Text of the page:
The concept of heroism is a central theme in Greek mythology. Achilles, the main character in Homer's The Iliad, accurately depicts the concept of a tragic hero. Throughout his many experiences during the Trojan War, he reflects heroic qualities, and earns his name as the purest, the highest and "the best of the Achaians." Similar to Achilles, Socrates demonstrates several heroic characteristics, in Plato's work The Trial and Death of Socrates. Through his trial, apology and death, Socrates shows that his heroism and his commitment to his society are genuine. .
The Iliad confirms that a warrior lives and dies in the pursuit of honor and glory. Achilles place as a hero depended upon the understanding of his place in society, and performing with the expectations society had for him. He freely accepted the natural pattern of a hero, consisting of a hero's suffering and a hero's death. In Greek mythology there is no concrete concept of afterlife, so winning and glory then becomes the way to a meaningful life. To Homeric Greeks, death symbolized the loss of all things that were good, but there was one thing that would have been worse for Achilles: dying without glory. .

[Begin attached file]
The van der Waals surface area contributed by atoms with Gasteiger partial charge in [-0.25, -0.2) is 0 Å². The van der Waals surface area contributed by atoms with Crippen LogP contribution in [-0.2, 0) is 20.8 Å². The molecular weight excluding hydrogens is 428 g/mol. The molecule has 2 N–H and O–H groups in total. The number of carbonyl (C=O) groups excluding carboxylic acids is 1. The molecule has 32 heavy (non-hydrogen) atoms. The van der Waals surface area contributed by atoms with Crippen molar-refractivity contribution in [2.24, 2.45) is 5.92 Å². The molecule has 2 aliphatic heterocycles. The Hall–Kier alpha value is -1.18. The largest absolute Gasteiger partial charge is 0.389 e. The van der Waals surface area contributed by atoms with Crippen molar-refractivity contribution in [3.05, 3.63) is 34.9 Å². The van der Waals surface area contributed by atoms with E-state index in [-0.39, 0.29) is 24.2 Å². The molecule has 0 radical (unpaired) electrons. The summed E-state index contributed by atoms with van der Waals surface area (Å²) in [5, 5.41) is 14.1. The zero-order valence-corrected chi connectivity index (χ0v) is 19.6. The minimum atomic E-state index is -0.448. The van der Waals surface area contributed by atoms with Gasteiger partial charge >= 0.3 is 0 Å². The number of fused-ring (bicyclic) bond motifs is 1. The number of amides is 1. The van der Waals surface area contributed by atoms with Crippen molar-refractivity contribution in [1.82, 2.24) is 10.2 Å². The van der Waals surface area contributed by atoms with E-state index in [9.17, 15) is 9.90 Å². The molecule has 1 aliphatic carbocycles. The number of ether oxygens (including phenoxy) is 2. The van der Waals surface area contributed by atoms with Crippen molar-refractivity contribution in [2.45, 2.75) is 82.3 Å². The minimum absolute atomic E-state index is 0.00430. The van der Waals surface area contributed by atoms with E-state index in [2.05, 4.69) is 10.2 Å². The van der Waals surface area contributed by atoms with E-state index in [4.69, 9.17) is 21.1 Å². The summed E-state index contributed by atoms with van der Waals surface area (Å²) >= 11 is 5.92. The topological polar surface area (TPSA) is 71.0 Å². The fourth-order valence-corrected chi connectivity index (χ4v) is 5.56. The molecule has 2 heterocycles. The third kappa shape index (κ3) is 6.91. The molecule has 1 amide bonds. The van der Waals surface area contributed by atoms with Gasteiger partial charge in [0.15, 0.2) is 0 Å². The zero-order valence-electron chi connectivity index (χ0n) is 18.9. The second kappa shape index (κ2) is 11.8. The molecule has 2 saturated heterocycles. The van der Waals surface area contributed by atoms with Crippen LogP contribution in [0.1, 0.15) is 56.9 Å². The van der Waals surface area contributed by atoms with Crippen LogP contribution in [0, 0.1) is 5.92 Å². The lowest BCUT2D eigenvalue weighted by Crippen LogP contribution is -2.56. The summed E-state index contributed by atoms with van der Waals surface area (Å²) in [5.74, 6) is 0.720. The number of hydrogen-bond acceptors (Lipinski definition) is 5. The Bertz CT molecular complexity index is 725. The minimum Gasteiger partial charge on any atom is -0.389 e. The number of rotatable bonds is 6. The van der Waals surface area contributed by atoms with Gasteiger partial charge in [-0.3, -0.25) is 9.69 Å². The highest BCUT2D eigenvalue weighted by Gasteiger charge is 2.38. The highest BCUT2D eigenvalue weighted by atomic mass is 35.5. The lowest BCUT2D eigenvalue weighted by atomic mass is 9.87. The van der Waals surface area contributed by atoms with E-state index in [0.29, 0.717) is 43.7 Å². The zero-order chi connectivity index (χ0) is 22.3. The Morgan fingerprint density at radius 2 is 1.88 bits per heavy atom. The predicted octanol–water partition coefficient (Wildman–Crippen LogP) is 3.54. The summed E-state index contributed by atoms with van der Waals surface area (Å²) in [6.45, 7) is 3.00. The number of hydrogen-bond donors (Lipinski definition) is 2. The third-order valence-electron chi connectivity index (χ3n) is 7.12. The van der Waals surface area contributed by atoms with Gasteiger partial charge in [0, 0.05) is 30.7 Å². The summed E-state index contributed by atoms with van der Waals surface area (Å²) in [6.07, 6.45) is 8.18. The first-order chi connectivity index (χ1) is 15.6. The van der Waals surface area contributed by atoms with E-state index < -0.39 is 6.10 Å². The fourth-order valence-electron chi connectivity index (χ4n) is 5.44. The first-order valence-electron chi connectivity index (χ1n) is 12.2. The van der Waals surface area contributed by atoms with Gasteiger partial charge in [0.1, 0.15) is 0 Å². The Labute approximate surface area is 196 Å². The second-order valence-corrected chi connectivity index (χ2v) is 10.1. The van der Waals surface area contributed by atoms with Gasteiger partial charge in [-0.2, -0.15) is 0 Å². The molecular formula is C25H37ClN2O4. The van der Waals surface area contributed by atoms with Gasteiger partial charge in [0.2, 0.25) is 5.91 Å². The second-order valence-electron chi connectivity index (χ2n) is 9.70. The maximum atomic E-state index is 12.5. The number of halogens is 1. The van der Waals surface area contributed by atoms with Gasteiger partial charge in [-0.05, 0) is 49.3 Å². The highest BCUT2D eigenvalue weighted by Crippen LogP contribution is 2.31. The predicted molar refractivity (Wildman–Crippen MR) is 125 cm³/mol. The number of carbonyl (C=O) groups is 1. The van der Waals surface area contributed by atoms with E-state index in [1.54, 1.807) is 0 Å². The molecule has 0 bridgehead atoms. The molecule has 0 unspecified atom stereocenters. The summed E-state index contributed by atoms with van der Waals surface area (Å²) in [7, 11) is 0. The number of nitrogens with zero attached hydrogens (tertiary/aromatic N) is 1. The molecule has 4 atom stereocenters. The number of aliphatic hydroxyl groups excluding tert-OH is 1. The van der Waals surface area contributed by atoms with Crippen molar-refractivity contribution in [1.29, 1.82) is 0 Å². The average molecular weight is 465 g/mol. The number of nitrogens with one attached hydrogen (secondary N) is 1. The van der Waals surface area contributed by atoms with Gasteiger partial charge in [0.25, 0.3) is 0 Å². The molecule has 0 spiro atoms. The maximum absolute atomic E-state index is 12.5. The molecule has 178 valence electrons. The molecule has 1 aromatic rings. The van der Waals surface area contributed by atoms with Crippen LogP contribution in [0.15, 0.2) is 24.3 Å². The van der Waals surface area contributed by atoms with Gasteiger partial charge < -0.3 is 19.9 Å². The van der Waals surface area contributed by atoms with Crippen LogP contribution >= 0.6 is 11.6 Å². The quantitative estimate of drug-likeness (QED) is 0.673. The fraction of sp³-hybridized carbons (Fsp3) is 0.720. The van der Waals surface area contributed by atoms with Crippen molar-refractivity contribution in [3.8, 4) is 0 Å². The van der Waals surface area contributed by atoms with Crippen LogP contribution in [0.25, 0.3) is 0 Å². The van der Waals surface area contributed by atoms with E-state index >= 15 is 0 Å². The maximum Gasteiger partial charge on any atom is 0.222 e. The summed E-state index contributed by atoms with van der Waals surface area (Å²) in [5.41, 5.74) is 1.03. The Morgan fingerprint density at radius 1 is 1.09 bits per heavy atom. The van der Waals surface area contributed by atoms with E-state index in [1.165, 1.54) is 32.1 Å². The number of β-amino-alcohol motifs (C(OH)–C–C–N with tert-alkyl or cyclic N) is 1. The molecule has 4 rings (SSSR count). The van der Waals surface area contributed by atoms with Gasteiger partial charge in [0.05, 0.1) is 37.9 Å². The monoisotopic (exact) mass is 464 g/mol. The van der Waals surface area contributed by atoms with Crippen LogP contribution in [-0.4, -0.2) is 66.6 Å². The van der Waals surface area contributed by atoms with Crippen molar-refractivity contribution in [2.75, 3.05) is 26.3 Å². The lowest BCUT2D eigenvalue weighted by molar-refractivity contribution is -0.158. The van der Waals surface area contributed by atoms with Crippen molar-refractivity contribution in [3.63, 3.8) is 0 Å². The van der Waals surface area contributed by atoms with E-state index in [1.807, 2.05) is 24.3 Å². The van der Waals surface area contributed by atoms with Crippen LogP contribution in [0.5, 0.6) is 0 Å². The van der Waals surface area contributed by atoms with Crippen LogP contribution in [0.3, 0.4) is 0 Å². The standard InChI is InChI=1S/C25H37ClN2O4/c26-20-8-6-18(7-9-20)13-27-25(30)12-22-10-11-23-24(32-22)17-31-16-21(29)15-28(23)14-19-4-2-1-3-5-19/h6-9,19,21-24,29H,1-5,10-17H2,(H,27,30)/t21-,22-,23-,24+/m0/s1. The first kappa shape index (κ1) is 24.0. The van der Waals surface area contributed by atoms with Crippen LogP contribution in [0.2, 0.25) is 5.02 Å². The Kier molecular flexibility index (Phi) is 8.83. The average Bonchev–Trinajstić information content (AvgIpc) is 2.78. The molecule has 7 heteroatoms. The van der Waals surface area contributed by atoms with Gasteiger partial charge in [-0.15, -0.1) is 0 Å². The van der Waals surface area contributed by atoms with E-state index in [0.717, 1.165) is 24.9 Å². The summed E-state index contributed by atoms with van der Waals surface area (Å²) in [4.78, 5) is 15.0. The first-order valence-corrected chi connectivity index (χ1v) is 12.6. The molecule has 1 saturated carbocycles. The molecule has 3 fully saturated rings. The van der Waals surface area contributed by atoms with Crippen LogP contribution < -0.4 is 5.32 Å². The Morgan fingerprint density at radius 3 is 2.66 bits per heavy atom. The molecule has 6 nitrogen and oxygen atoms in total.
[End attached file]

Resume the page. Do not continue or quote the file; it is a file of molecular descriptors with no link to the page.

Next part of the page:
As a result, becoming a hero means to either kill or be killed in the pursuit for honor and glory. In order to conform to the ideals of society, Achilles becomes a tragic figure, and ultimately dies to uphold his heroic ideals. Achilles consistently reflects his overwhelming tragic flaw of pride, throughout The Iliad. His choice to not fight for the Achaians resulted in his and Patroklus' death. Achilles freely accepted this fate. Although, his decision to kill Hector and to mutilate his body drastically opposes heroic ideals. Socrates views are in complete opposition with those of Achilles. Socrates accepts the community's unjust actions. He believed that, "acting unjustly, returning injustice, and harming someone in self defense is never right.